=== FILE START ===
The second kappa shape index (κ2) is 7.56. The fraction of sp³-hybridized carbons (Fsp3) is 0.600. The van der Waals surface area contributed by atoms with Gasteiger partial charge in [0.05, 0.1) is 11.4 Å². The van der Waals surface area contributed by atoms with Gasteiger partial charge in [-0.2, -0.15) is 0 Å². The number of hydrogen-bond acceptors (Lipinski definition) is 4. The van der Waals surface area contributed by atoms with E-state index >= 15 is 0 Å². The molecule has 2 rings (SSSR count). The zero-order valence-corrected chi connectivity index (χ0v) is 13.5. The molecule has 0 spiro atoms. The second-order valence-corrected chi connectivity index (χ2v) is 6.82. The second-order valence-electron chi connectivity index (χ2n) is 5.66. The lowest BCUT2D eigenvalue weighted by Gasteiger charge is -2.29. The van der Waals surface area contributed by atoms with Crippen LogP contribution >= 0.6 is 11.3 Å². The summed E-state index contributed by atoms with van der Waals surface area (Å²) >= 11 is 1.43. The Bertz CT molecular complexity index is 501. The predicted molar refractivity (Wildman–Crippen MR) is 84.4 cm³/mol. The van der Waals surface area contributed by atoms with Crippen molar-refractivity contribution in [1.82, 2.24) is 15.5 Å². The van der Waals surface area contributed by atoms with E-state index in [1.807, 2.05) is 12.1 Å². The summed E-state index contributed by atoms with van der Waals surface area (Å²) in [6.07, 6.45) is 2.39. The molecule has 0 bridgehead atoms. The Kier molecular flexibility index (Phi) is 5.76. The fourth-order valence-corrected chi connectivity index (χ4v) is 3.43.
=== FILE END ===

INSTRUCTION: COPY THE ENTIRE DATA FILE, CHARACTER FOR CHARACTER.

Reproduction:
The second kappa shape index (κ2) is 7.56. The fraction of sp³-hybridized carbons (Fsp3) is 0.600. The van der Waals surface area contributed by atoms with Gasteiger partial charge in [0.05, 0.1) is 11.4 Å². The van der Waals surface area contributed by atoms with Gasteiger partial charge in [-0.2, -0.15) is 0 Å². The number of hydrogen-bond acceptors (Lipinski definition) is 4. The van der Waals surface area contributed by atoms with E-state index >= 15 is 0 Å². The molecule has 2 rings (SSSR count). The zero-order valence-corrected chi connectivity index (χ0v) is 13.5. The molecule has 0 spiro atoms. The second-order valence-corrected chi connectivity index (χ2v) is 6.82. The second-order valence-electron chi connectivity index (χ2n) is 5.66. The lowest BCUT2D eigenvalue weighted by Gasteiger charge is -2.29. The van der Waals surface area contributed by atoms with Crippen LogP contribution >= 0.6 is 11.3 Å². The summed E-state index contributed by atoms with van der Waals surface area (Å²) >= 11 is 1.43. The Bertz CT molecular complexity index is 501. The predicted molar refractivity (Wildman–Crippen MR) is 84.4 cm³/mol. The van der Waals surface area contributed by atoms with Crippen molar-refractivity contribution in [1.82, 2.24) is 15.5 Å². The van der Waals surface area contributed by atoms with E-state index in [1.807, 2.05) is 12.1 Å². The summed E-state index contributed by atoms with van der Waals surface area (Å²) in [6.07, 6.45) is 2.39. The molecule has 0 bridgehead atoms. The Kier molecular flexibility index (Phi) is 5.76. The fourth-order valence-corrected chi connectivity index (χ4v) is 3.43.